|Little Rockies, north-central Montana|
As in Wister, there’s a villain, and gun violence lurks always as a possibility beneath the surface. But the body count in Sinclair’s story remains about the same, and like the hanging of the horse thieves in Wister, the climactic death of Sinclair’s villain happens off-stage.
Maybe most interesting is the complexity of the young hero, who may have a halo at the story’s beginning, but it gradually loses its luster. We never come to dislike him, but there’s not the rapt hero worship that Wister’s narrator bestows on the Virginian.
To the best of my knowledge, Sinclair doesn’t have anything like Wister’s “progressive” agenda either. Robin Tyler is just a young cowboy who happens by chance into knowledge of some ongoing criminal activity and for completely personal reasons wants to see the criminals put away. He doesn’t represent some new order of American character, which was Wister's professed intent. Sinclair was Canadian anyway and probably didn’t much care about that.
|Serialization continued in this issue.|
Wrap up. For me, this novel was a pleasant surprise. It is two or more leaps beyond the storytelling ability we find in Sinclair’s first novel. Serialized in the pulp magazine Short Stories in January and February 1926 and published in hardcover the same year, it is strongly plotted.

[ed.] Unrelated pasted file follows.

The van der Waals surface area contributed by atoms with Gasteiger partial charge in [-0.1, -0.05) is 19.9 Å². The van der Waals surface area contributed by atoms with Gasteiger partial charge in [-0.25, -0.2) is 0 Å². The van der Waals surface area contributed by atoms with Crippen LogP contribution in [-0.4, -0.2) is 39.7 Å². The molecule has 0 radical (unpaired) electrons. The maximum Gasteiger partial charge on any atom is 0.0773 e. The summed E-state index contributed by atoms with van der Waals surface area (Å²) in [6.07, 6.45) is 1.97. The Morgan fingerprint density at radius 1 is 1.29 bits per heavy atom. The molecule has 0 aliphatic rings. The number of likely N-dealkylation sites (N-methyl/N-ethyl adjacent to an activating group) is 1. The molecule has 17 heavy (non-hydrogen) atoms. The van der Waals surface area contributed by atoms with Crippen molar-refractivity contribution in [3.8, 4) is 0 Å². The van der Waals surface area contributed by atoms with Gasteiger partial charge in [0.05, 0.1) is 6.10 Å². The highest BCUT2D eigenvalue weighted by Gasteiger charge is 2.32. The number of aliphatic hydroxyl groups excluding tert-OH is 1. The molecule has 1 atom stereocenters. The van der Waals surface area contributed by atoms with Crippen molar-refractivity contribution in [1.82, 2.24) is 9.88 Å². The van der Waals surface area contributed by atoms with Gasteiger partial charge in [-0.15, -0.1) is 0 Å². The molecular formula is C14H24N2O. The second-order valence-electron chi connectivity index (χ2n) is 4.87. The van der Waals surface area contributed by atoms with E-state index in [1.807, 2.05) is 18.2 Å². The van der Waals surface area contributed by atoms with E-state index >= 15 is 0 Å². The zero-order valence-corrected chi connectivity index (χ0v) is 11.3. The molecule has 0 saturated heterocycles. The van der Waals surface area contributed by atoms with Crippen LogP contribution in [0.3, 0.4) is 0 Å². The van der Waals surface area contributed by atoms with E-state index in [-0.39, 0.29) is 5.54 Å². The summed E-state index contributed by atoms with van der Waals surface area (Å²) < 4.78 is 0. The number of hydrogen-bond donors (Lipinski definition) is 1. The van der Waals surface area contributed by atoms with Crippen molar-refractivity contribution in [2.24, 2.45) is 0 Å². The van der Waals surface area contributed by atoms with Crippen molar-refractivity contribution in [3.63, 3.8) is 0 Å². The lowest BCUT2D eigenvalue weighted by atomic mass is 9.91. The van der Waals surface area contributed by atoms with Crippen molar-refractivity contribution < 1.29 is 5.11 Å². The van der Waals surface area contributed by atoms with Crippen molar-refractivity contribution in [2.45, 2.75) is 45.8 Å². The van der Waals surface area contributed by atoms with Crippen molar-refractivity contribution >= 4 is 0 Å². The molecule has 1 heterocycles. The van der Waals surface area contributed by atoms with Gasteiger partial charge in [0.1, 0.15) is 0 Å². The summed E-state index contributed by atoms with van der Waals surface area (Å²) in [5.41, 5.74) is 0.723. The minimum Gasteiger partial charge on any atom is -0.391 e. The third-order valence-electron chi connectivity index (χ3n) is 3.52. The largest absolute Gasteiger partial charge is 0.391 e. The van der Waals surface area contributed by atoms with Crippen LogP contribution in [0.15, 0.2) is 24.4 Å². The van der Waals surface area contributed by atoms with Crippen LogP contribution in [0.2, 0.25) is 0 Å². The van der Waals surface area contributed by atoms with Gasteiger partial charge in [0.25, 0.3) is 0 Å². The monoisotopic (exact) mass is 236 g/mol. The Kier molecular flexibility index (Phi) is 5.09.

The hero is a complex and unpredictable character, situated always at the center of the action. The story is told in third person rather than first person with the limitations of this point of view we found in the author's first novel, Raw Gold. Secondary characters are rounded out, though Sinclair’s women tend to exist as foils of each other and lack purpose beyond that.
What puts this novel near the top of my list of favorites is the faithful portrayal of cowboy life on the open range. Sinclair’s cowboying days were long behind him when he wrote this novel, and the unfenced range was long a thing of the past. He writes with the richness of a youthful time warmly remembered.
1) Book cover, coverbrowser.com
2) Buck Jones and Helena D'Algy, The Cowboy and the Countess, 1925, vargen57.unblog.fr
3) Charles Russell, Men of the Open Range, 1923, hoocher.com
4) Montana map, wikimedia.org
5) Little Rockies, jschilling.net
6) Short Stories cover, philsp.com
Coming up: O. Henry’s Heart of the West